Inside Golf : Inside Golf, May 2017
12 May 2017 | www.insidegolf.com.au club news www.insidegolf.com.au/news It’s been a wet and wIld rIde David Newber y email@example.com CYCLONE Debbie’s destruction was never more evident than at Bowen Golf Club where wind speeds reached more than 250km/h tearing off the clubhouse awning and downpipes, bringing down huge trees, shifting concrete bridges and destroying sections of the golf course. The ocean side golf course was devastated and forced to close for at least a month after Debbie screamed her way over the course and clubhouse. “We were hammered and the golf course looks very different now,” club manager Corinne Dibnah said. “ We had a lot of trees down including some over 100 years old and bridges washed out. “ You would have thought that concrete bridges would never move, but they were just pushed aside. “ We thought we would lose the ninth green, but she (Debbie) came a different way over the top of the golf club towards the ninth and not from the ocean.” With only one greenkeeper on staff, it was all hands on deck as members volunteered to put the jigsaw puzzle back together. “ We had working bees for three weekends just to get the fairways cleared,”Dibnah added. “ The golf course is on the ocean and we have million dollar views, but not after a cyclone visits. “ Tell golfers to get up here and spend some money because we certainly need it.” Yes, from Bowen in north Queensland and south to the Northern Rivers it was a similar story. For weeks, golf club car parks, clubhouses and pro shops were deserted and that meant cash registers fell silent across the great divide. The devastation left many superintendents shaking their heads wondering where to start the clean up. Still, with an army of volunteers by their side they got on with the job and many soon had their courses playable again. The cost of the cleanup was expected to run into the millions of dollars. After departing Bowen, Debbie took aim at Proserpine Golf Club where operations manager Lisa Cavanagh and director of golf Alison Munt were stationed. Mind you, they got off lightly despite many completely submerged holes. “ The fairways on the back nine were not visible just after the rain hit, but it didn’t take long for the water to subside,” Ms Cavanagh said. “ The course drains really well because we have a creek running through it. “Overall, we came out of it okay. Ms Munt said the course closed for six days. “In total we had holes 10, 11, 12, and 14 completely under water, but the course bounced back well,” she said. “We did lose the bunkers on the 11th and 12th completely.” Mackay Golf Club professional Jeffrey Reid told Inside Golf the course closed for two weeks. “Prior to Cyclone Debbie, we had a significant rain event which washed us out and then Debbie came through followed by another significant rain event,” he said. “We lost over 60 huge trees and all the bunkers were washed out. It was a mess.” Reid said the army of volunteers put in more than 1200 hours helping clean up the mess. “The members and the general public have been fantastic helping us get it cleaned up and ready for play.” Many courses in Central Queensland were affected, some worse than others. One of the hardest hit was Gracemere Lakes Golf Club, which was virtually underwater due to its overflowing lakes. Yeppoon golf course closed for two days, but reopened within days for its Saturday competition. Bowen Golf Club. Proserpine Golf Club. Mackay Golf Club.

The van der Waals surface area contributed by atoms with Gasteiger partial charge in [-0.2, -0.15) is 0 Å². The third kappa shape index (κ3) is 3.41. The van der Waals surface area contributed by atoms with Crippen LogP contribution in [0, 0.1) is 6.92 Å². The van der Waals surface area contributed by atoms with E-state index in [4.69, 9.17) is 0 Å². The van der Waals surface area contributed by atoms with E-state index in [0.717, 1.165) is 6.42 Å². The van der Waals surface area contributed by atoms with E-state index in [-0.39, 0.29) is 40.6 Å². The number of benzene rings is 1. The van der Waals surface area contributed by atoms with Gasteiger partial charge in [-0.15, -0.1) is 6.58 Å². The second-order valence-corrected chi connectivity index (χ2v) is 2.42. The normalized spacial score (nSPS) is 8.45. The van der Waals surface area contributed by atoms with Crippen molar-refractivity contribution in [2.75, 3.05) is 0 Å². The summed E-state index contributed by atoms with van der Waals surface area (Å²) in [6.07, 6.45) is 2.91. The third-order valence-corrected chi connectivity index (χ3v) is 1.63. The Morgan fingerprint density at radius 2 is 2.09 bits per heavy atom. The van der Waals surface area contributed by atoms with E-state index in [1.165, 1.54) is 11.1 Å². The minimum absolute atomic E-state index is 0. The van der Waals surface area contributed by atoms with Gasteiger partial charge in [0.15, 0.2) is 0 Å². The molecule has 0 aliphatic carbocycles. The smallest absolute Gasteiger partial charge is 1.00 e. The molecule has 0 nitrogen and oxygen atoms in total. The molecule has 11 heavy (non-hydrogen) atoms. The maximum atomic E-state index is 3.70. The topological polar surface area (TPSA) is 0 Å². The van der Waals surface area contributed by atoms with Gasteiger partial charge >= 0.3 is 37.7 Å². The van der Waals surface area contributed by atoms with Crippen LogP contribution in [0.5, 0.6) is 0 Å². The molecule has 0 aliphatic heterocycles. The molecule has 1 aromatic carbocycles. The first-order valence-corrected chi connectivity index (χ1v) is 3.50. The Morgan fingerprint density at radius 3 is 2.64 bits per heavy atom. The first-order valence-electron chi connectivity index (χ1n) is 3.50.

Inside Golf April 2017
Inside Golf June 2017